Oct. 12.1067. Answer of Edward Randolph to several heads of inquiry concerning the present state of New England. I. Boston.—(1.) The Government, the legislative power, is seated in a general court, consisting of the Governor, Deputy Governor, 10 magistrates and deputies from the towns, which is the supreme judicature; the Governor, Deputy Governor, and magistrates are chosen every year by the freemen of the Colony, the deputies by the freemen of the towns which have more than 20 freemen; no attorney can be chosen deputy; none but church members can be freemen; no law can be made without the consent of the major part of the magis trates and deputies; the Governor has a casting vote, and can summon any Court at his pleasure. The executive power is vested in the Governor and Council, which sits twice a week; there are two Courts of Assistants a year to hear appeals and capital cases, and county courts to hear smaller charges; the Governor and Deputy Governor agreeing, or three magistrates consenting, can reprieve a condemned criminal till the next General Court; every magistrate is a Justice of the Peace, and can determine any cause under 40s., and commit to prison for breach of the laws; the Governor and magistrates at all assemblies have a public table kept, and their necessary expenses borne at the charge of the Colony; insult to the established authority is punished by fine, whipping, imprisonment, disfranchisement, or punishment, treason to the State by death; as a mark of sovereignty they coin money of four sorts, stamped with "Massachusetts" and a tree in the corner on one side, and "New England" with the year "1652" and the value of the coin on the other (1652 is the era of their commonwealth); the transportation of this money is forbidden on penalty of confiscation of goods; commissions are made out by the Governor, with the consent of the Council; passes by the Governor alone, with copy of the forms of commissions and passes. (2.) Laws contrary to those of England. The magistrates do not mind the letter of the law where their public interest is concerned; they regard more the quality and disposition of the persons than the nature of the offence, and can see no evil in church members, against whom it is difficult to get a verdict; it is accounted a breach of their privileges to urge the observation of the laws of England; the laws most contrary to the laws of England are,—excommunicated and condemned persons may make wills; the word of God is the law to be followed in capital cases where there is no other; an injunction in point of doctrine cannot be put on a church officer; the observance of Christmas Day and other festivals and non-attendance at their meetings on Sunday are punished; pressing is forbidden except in wars enterprised by the commonwealth; only magistrates are permitted to join persons in marriage; strangers fleeing from religious persecution are to be protected, thus Whalley, Goffe, and others were received by Mr. Guggius and other magistrates; possession of land for five years gives a title; no oaths to be required except those commanded by the General Court. The only oaths are those of fidelity to the government imposed on all persons, strangers, and inhabitants; the oaths of allegiance and supremacy are not taken, sends copies of the oaths of a stranger and an inhabitant. (3) Number of church members, freemen, inhabitants, servants, professions, estates, men able to bear arms. Number of church members compared with the dissenting party very inconsiderable, not more than a sixth of the whole; the most wealthy of all professions are well affected to the King, only interest drawing the people to think well of the religion and government; inhabitants (including Hampshire and Maine) about 150,000; professions and mechanical arts of all kinds thrive well; about 30 merchants are esteemed worth from 10,000l. to 20,000l.; no servants but on hired wages, except a few who serve four years for the charge of being transported thither; not above 200 slaves and these brought in their own ships from Guinea and Madagascar; 30,000 and 40,000 able to bear arms, 4,000 in Boston. (4.) Military forces. No standing army, but only trained bands, 12 troop of horse and 6,000 foot, 160 men besides officers in a troop; there are no pikemen, they being of no use against the Indians; the pay in time of war is 6l. a month to a captain of horse, 4l. to a foot captain, 1s. a day beside victual to a common soldier, in peace the officers have an allowance for their expenses on muster days; the present Governor, Leverett, the only old soldier in the service, having served as a captain of horse under Cromwell; the Governor is always General, the Major-General is chosen from the magistrates, they are places of good profit and no danger, as they stay at home and share the spoil while younger men command in the field. (5.) Castles and forts. Three miles from Boston on an island a castle with 38 guns and a battery of six, commanding the entrance to the channel; none can sail out of Boston without sending the Governor's pass to the captain for which 10s. is paid or 14s. if it is a Bill of Health; a small brick fort at the south end of Boston with 12 guns but of little use; a platform on the north side commanding the river mounted with five demi-culverins and two small guns; a small fort at Marblehead, but of little use; at the mouth of the Piscataqua is a fort with five guns built by John Mason; every vessel above 20 tons not belonging to the inhabitants of the Colony pays ½lb. of powder the ton or 9d. in money; in the stores are 1,000 barrels of powder and 6,000 small arms lately come from England; a powder mill at Dorchester, and great quantities of salt-petre on the islands and swamps, the powder good as English, the master of the work Eversden formerly of Battle in Sussex; great guns have formerly been cast but the works fell from a quarrel of the undertakers; plenty of iron ore and as good iron made as in Spain, six forges for ironmaking. Boston built in a very strong position, easily defensible. (6.) Boundaries. The present limits are as large as the government please to make them, who declare that they do not yet know the boundaries of their commonwealth, spite of the Commissioners' decision in 1665. (7.) Relations with their neighbours the French and New York government. The Boston people continue a private trade with the French and Indians and openly keep on their fishing on the coast of Acadia, though forbidden by the French King's Lieutenant; last year the French Governor, La Bourn, inhibited this trade and laid an imposition of 400 cod on vessels fishing on their coasts; the Boston government imposes on the French and encourages an interloping trade, causing to the inhabitants dread of a French invasion, and looks on the French with an evil eye, believing they had a hand in the Indian wars; there have been disputes with New York so that trade is stopped between the two governments; a great outcry was made against the Fort Albany for supplying the Indians during the war, but it is supposed to be malicious; the New York government was very friendly during the war and Colonel Andros offered to engage the Mohawk and Maquot Indians against Philip, but his offers were slighted, nevertheless, he kept these Indians from taking part with Philip. (8.) Causes of the war with the Indians. Various reports; some attribute it to an imprudent zeal in the magistrates to Christianise the Indians and an over strict enforcement of the laws against drunkenness, some to the machinations of vagrant and jesuitical priests stirring up the Indians to extirpate the English, some to injuries offered to Philip; the Massachusetts government declare the causes to be punishment for the breach of the fifth commandment, for men wearing long hair and periwigs made of women's hair, for women wearing borders of hair and for cutting, curling, and laying out their hair and disguising themselves by following strange fashions in their apparel, for profaneness in the people in not frequenting meetings and for going away before the blessing, and for suffering the quakers to live among them; the English have contributed much to their misfortunes by teaching the Indians the use of arms and admitting them to muster; the praying Indians have been the most barbarous enemies, their leader, Captain Tom, being lately hanged at Boston; notwithstanding the law of 1653 forbidding arms to be sold to the Indians the Massachusetts government have granted licences to sell; in the war 600 English have been slain many of loyal principles, the church members having liberty to stay at home and not hazard their lives in the wilderness; the loss is reckoned at 150,000l., 1,200 houses burnt, 8,000 cattle killed, many thousand bushels of grain burnt, of which the Massachusetts has not been damnified one third part, the loss falling on Plymouth and Connecticut; the war is now ended and a peace of amity made with the Indians. (9.) Commodities, imports, trade, &c. Commodities consist chiefly of naval stores, cattle, and provisions, which are exported to Virginia, Jamaica, Maryland, Barbadoes, Nevis, St. Christopher's, Antigua, &c. (to which are sent "houses ready framed"), Spain, Portugal, the Straits and England; tobacco, sugar, indigo, cottonwool, ginger, logwood, fustic, cocoa, and rum are imported and again transported. They trade with most parts of Europe from which they directly import all kinds of merchandise, so that little is left for English merchants to import; some ships have been sent to Guinea, Madagascar, &c., and some to Scanderoon; there are built in the Colony 730 ships varying from 6 to 250 tons, there are 30 master shipbuilders; no notice is taken of the Navigation or Plantation Acts. (10.) Taxes, fines, duties, revenue. There is a poll-tax of 1s. 8d. a head, a land-tax of a penny in the pound, merchants' estates being rated at the common estimation, workmen at their wages, and strangers at the value of their cargo; there are also fees in law-suits varying from 20s. to 10s.; magistrates, ministers, and elders pay no taxes; there are duties on provisions and wines imported, and on ships, taxes on the selling of wine and beer and fees for licence to sell ammunition to the Indians; no custom on exports except on horses; the revenue is computed at upwards of 20,000l. and is disposed of as the Governor and magistracy think fit without giving any account to the country; 50,000l. was raised for the Indian war; the duties, taxes, &c., are commonly paid in money; there is a reasonable quantity of silver monies, but no gold. (11.) How generally affected towards the English government. The inhabitants are generally desirous of submitting to a general government to be established by the King; some of the magistracy are well affected, but the rest are of different principles, as, Governor Leverett, Deputy Governor Symonds, [Thos.] Danforth, [Edw.] Ting, Major Clark, Hawthorn (continued a magistrate spite of a summons to England); these, who with a few others of the same faction keep the country in slavery, have continually disobeyed the King's letters of 1662, 1664, 1665, 1666, and of March last, reserving a power to alter or disannul any law not agreeable with their humour; the most popular and well-principled men are Major Dennison, Bradstreet, and Dudley in the magistracy, and of military men, Captains Curwin, Saltonstal, Brattle, Richards, Gilham, Mosely, Majors Savage, Champernoon, Shapleigh, and Phillips; the rest of the magistracy are Pinchon and Stoughton; the magistrates generally continue in office till death by virtue of a law commanding the former magistrates to be first put to vote at elections; the clergy civil and well inclined to the King, but kept under by the ruling elders. (12.) Ecclesiastical Government, Universities, &c. Church government is in the hands of lay elders; the formation of a church not allowed without the approbation of three magistrates and the elders of neighbour churches; every church has liberty of electing and ordaining officers and ministers, of exercising God's ordinances according to the scripture, of celebrating days of fasting, &c.; no injunction put on any church besides the institution of the Lord; there is liberty of admission and expulsion, but the civil authority has power to see the peace, ordinances and rules of Christ observed; no church censure degrades a man from any civil post; interrupting a minister is punished by a fine of 5l.; the Boston ministers are paid by a collection, the others by a rate. There are three colleges at Cambridge, seven miles from Boston, one of timber covered with shingles of cedar at the charge of Mr. Harvard and bearing his name, one a small brick building called the Indian College, where some few Indians did study, but now converted to a printing house. New College built at the public charge and covered with tiles, not quite finished by reason of the late Indian war, containing 20 chambers for students, two studies in a chamber, a hall for chapel, a convenient library with books of the Fathers and school divines, and many English books of the late nonconformist writers, especially Mr. Baxter and Dr. Owen; here they teach Hebrew before they well understand Latin, no formalities or distinctions of habits or other decencies as in England, much less those exhibitions and supports for scholars; they take no degree above Master of Arts; their commencement is kept yearly on August 2nd in the meeting-house at Cambridge where the Governor and Magistrates are present, attended with throngs of illiterate elders and members who are entertained with English speeches and verses; most of the students are come from England and at present no settled President, but Mr. Oakes, a rigid Independent, supplies his place; the President's allowance is 100l. a year and a good house; there are but four fellowships, the two senior have 30l. per annum, the two junior 15l., but no diet allowed; these are the tutors: Mr. Thomas Graves, an ingenious and worthy person, was put by his fellowship by the late President, Dr. Hoare, for refusing to renounce the Church of England; the Government of the colleges is in the hands of the Governor and Magistrates. II. New Plymouth and Connecticut. The laws of England are observed, the oath of allegiance taken, writs, &c., in the King's name; inhabitants about 80,000, there are no slaves; few merchants, the Colonies being supplied with commodities from Boston; number of men fitting to bear arms about 20,000; the country fertile; a great quantity of whale oil is made there; the Navigation Acts are observed, they have no ships of burthen; the people are loyal; the Governor of New Plymouth, Winslow, is popular and was General of the united forces against the Indians; the Connecticut Governor is William Leet; the losses the Colonies have sustained amount to near 100,000l. 16 pp. Endorsed, "Read 16th November 1676." Part printed in. Palfrey's New England III., 240. [Col. Papers, Vol. XXXVII., No. 70; also Col. Entry Bks., Vol. LX., pp. 114–161, and Vol. CIV., p. 250.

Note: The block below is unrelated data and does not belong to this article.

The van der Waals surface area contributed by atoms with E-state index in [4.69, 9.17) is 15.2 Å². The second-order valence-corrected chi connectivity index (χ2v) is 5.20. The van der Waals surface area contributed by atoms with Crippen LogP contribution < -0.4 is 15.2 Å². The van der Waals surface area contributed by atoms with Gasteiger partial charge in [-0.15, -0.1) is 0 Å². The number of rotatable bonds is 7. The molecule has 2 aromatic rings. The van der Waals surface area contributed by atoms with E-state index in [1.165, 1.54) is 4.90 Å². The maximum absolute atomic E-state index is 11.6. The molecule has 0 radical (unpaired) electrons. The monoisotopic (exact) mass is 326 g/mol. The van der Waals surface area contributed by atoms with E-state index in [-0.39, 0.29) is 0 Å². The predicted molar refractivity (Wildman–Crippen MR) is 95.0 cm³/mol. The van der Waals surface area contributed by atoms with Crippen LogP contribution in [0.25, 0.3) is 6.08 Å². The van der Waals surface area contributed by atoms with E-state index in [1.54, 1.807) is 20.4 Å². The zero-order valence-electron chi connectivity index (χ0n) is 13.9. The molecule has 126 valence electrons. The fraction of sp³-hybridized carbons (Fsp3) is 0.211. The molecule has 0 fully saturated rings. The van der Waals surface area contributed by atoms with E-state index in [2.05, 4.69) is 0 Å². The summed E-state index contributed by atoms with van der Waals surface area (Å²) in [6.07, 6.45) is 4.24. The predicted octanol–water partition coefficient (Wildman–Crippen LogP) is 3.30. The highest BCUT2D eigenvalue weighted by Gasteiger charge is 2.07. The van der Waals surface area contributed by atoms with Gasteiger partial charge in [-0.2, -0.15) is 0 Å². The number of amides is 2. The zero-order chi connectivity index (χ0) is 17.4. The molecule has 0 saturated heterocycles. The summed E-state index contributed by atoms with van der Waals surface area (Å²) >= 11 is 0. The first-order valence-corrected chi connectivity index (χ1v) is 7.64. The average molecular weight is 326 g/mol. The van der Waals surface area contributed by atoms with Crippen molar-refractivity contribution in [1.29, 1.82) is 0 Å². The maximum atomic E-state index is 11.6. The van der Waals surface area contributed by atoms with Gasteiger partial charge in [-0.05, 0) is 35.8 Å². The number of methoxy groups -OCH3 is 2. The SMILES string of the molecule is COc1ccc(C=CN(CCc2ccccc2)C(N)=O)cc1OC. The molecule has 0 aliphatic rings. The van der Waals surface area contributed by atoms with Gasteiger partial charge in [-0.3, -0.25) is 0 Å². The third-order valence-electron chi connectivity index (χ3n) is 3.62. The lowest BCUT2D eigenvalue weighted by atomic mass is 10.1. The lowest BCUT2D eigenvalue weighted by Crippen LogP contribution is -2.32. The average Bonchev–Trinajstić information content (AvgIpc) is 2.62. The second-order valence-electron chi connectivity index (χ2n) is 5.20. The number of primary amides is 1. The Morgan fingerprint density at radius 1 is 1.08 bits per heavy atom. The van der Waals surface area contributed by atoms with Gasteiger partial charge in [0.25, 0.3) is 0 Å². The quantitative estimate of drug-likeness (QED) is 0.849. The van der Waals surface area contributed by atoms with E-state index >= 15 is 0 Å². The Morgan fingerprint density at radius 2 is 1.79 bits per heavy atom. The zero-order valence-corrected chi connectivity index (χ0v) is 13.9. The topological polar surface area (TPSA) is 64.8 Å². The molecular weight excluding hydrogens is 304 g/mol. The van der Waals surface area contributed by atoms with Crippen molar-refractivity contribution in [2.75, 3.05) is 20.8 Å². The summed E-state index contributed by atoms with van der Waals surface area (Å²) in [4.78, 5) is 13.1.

Oct. 13.